Is North Korea what we think it is? Is taking offence a right? Was Jesus a pacifist? These are just some of the questions that will get asked at the 2014 Sydney Writers’ Festival.
Over a week from Monday, May 19 to Sunday, May 25 at locations around Sydney from the Blue Mountains to Bondi and everywhere in between, this year’s Festival is a chance to challenge our ideas of culture, identity, and history.
The Sydney Writer’s Festival has become a favourite in the Australian events calendar among writers, artists and thinkers, and it draws on no fewer than 400 participants across 300 lively events.
Writers get up close and personal in The Literary Friendship series – in one session, for example, Stephanie Dowrick and Walter Mason discuss how their quest for spirituality and self-growth through their love of literature brought them together as friends.
Truth meets fiction when North Korea’s Jang Jin-sung speaks with Pulitzer Prize-winner Adam Johnson, whose The Orphan Master’s Son imagines that country.
Whether Jesus was the peace-lover he seems is examined in the controversial Zealot by religious scholar, Reza Aslan. Reza also speaks about Israel and Iran with Ari Shavit, whose My Promised Land explores Zionism.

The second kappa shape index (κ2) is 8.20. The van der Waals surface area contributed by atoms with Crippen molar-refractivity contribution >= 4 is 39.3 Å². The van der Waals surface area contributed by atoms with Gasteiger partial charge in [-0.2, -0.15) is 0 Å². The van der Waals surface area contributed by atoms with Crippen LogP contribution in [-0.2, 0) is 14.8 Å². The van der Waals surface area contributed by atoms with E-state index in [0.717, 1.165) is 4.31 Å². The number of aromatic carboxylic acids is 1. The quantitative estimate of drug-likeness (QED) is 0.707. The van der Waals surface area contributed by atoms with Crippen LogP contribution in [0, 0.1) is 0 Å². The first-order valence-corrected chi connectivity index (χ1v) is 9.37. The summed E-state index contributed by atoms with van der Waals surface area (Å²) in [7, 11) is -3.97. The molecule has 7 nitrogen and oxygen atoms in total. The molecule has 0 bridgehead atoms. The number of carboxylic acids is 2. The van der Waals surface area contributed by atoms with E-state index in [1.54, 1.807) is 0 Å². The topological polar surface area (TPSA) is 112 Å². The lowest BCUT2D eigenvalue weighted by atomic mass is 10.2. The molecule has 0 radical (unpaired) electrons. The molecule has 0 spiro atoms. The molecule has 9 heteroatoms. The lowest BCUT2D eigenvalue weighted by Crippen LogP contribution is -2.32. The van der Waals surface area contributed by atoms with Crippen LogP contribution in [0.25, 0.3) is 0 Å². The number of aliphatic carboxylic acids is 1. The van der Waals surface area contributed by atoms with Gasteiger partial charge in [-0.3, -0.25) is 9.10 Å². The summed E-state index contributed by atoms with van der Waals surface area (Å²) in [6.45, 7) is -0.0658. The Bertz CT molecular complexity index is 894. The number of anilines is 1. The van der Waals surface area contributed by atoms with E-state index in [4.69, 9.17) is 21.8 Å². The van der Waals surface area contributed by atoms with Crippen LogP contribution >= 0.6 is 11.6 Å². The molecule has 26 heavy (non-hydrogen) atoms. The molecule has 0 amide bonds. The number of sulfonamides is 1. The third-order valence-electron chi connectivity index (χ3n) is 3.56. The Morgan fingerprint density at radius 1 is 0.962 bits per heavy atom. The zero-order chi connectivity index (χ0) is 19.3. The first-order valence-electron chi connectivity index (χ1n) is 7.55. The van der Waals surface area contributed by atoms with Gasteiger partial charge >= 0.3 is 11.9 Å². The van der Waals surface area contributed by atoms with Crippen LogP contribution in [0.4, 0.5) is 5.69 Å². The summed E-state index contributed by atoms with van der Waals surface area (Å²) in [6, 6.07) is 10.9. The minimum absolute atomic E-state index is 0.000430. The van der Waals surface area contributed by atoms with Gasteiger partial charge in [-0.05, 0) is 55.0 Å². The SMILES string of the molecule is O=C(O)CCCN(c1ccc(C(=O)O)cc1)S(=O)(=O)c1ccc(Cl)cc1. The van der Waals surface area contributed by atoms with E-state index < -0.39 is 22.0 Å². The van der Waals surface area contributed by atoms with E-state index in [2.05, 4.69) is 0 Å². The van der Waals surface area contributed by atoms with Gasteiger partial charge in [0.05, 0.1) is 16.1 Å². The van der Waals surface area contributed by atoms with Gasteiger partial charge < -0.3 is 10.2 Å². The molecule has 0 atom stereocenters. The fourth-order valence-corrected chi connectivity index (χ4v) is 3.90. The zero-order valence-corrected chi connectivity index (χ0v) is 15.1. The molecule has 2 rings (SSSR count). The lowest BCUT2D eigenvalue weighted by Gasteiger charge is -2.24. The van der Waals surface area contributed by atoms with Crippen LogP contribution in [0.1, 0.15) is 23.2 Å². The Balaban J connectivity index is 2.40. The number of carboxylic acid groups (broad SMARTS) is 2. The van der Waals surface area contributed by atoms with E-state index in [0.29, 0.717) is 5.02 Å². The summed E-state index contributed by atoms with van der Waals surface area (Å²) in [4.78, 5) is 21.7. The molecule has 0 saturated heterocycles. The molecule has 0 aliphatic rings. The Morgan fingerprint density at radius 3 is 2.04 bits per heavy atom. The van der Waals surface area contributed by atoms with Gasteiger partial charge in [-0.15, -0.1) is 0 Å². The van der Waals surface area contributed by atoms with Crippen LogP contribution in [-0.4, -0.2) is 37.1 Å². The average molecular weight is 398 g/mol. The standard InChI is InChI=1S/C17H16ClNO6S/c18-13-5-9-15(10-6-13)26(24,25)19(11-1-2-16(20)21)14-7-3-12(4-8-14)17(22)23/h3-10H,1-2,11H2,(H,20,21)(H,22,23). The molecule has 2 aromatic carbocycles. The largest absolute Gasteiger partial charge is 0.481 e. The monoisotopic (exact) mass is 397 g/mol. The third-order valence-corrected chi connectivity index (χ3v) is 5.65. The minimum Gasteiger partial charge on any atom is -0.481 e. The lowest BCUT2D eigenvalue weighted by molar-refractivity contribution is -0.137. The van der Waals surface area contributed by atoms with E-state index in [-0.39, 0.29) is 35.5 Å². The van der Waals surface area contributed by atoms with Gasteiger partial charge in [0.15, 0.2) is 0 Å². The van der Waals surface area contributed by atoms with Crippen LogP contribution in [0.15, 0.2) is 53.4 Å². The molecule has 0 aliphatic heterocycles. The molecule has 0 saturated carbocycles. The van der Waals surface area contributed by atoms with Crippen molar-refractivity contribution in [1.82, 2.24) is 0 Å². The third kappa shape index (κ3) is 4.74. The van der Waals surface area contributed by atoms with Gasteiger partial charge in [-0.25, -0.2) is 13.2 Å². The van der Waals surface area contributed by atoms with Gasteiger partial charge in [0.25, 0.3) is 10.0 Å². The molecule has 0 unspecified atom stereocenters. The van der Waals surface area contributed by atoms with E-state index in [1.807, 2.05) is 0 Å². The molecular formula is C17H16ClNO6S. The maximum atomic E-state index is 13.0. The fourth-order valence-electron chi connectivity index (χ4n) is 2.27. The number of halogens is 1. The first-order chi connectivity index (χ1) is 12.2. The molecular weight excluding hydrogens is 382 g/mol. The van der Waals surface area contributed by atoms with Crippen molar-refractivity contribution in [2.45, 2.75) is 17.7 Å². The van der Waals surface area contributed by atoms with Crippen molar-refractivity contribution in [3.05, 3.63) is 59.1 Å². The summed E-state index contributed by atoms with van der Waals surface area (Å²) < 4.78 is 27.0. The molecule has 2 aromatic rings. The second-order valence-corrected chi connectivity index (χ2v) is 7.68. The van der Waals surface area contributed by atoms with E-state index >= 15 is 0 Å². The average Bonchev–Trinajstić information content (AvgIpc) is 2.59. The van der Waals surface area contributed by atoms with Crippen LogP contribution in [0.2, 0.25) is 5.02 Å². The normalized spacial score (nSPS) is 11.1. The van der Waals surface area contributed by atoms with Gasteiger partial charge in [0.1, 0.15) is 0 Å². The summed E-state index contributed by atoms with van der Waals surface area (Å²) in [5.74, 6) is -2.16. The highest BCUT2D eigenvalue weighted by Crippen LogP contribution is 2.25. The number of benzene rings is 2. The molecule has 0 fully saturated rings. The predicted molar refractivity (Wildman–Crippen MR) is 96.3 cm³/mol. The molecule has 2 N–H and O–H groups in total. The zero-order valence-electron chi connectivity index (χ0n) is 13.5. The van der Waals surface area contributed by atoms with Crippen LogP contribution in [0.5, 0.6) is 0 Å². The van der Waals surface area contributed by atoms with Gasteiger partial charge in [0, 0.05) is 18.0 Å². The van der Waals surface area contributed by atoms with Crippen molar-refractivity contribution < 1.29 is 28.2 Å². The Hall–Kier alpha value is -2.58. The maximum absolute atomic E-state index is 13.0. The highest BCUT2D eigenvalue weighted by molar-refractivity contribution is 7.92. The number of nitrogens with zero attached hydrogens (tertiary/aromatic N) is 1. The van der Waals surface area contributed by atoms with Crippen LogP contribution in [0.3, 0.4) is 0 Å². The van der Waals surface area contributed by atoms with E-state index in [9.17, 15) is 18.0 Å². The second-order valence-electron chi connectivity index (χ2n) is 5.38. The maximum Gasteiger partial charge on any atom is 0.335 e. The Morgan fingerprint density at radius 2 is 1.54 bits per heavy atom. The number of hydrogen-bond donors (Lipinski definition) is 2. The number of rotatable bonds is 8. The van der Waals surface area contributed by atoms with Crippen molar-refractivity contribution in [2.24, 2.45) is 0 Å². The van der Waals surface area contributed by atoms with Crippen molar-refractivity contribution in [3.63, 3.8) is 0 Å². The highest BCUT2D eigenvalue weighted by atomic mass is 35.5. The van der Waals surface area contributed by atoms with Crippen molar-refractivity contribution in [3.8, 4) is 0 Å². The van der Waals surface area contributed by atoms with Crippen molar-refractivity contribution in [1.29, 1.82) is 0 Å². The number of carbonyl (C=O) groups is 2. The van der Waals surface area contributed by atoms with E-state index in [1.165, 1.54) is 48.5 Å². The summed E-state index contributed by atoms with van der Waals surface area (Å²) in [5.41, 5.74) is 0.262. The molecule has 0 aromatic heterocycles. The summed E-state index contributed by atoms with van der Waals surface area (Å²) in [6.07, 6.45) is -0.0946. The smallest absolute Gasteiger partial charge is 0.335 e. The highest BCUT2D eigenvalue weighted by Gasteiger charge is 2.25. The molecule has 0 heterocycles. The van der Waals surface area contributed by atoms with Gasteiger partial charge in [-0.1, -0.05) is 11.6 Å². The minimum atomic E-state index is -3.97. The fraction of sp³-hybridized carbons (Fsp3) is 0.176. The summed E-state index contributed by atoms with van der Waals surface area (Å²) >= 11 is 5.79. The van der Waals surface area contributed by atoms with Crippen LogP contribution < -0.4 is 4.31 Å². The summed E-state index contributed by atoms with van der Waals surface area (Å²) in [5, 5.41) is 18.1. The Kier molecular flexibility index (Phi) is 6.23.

Aussie newspaper columnist and author Peter FitzSimons is part of a panel that asks whether the right to offence trumps free argument in ‘The Art of Indignation’ at the Sydney Theatre, Walsh Bay.
Two Aussie greats make an appearance – David Malouf celebrates his 80th year with books of poetry and essays, while Thomas Keneally marks 50 years of writing with sessions on his many popular works.
International greats are on the calendar, too. The Color Purple’s Alice Walker joins her favourite muso, Archie Roach, on stage at the Sydney Opera House to explore her work and her activism.
Furthermore, A.M. Homes’ satirical view of modern American life, May We Be Forgiven, won her the 2013 International Women’s Prize for Fiction and she talks about it on Monday, May 24. The youngest ever Man Booker prize-winner, 28-year-old Eleanor Catton, appears as does Lucy Hughes-Hallett who took the Samuel Johnson Prize for Non-Fiction with her biography of Italian war-monger and poet, Gabriele d’Annunzio.
Amy Tan brings a new tale of family life in The Valley of Amazement. Trainspotting author Irvine Welsh discusses his new story, The Sex Lives of Siamese Twins; and Russian immigrant to the US, Gary Shteyngart recalls his life in Little Failure.
The Writers’ Festival is for readers, but it is also for writers, with a vast choice of daily writing craft workshops. Words can never be contained, and quotes from Festival authors will spread out into the city on City of Sydney trucks and billboards.
Words are for kids, too! Captain Underpants himself, Dav Pilkey, will give shows at Chatswood’s Concourse Theatre and Parramatta’s Riverside Centre, and kids can revel in poems, laughs, storytelling, art and more at the Big Top for Little People at Walsh Bay.
Whoever you are, come on down to an event and broaden your mind with free or ticketed events. The Sydney Writers’ Festival. It’s Thinking Season!